- Obama shortens sentence of inmate from Cape (1/19/17)9
- Business notebook: Jackson salon owner also opens a clothing store (1/16/17)
- Area hospitals hope a box helps prevent infant deaths (1/19/17)6
- Jackson police describe night of anger, car crashes, drug possession by 18-year-old (1/22/17)5
- Two subjects of interest in 1992 homicide to take polygraph tests (1/15/17)8
- Meat-processing plant faces $70K penalty for Clean Water Act violations (1/17/17)4
- Cape SportsPlex contractor offers a look at the project (1/15/17)14
- Local students to perform with choir at inauguration (1/19/17)3
- Southeast to lose $3.5 million from state in budget cuts (1/18/17)21
- Subjects of interest in 1992 killing take polygraph tests; results not revealed (1/18/17)2
U.S. banking has presented an interesting dynamic in recent years. For a while it appeared as if most banks were being swallowed up by a handful of national banking giants competing for deposits, controlling major credit cards, making most consumer and housing loans, providing venture capital and bankrolling businesses.
Any of the hundreds of branches of these megabanks look the same and provide the same services, no matter where you are. For many bank customers who move more often than they pay taxes and measure on-the-job longevity in months rather than years, the big banks are just the ticket.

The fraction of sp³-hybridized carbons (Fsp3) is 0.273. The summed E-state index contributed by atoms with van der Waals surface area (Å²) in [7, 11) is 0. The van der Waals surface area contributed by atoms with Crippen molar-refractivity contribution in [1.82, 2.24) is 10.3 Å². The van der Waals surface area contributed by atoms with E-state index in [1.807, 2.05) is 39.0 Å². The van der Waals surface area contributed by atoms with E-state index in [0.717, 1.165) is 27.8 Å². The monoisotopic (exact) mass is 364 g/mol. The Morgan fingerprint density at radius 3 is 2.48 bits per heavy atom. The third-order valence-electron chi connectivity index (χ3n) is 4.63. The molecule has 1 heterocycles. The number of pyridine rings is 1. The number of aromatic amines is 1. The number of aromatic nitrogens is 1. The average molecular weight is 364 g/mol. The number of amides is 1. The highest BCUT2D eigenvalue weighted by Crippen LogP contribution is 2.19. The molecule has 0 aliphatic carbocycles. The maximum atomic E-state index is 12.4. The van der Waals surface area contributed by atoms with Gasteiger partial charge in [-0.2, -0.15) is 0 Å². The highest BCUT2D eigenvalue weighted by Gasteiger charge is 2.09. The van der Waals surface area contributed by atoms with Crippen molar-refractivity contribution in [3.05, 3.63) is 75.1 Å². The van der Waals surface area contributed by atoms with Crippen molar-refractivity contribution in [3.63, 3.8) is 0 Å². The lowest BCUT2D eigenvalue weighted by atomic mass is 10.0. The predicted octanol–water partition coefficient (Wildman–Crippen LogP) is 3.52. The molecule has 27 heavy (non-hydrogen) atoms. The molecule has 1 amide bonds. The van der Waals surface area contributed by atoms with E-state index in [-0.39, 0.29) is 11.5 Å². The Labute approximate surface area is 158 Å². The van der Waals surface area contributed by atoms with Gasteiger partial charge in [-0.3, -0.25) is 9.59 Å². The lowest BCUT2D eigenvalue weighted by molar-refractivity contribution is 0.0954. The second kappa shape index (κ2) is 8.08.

But the big-bank flurry of acquisitions and consolidations prompted another trend: small, locally owned banks. In Cape Girardeau alone there nine such banks, all competing for a piece of their share of checking and savings accounts, car loans and mortgages.
Small banks are used to competition -- but on a scale that puts most such institutions on fairly equal financial footing. Now the banking dynamic may be about to change again. Retail giant Wal-Mart plans to offer banking services to its customers, including those who currently have no bank accounts and want to deposit their checks or have access to debit or credit cards.
Some banks are worried about the Wal-Mart move, but others say the competition will be fine -- as long as everyone is required to play by the same rules. That's what state and federal banking regulators are for.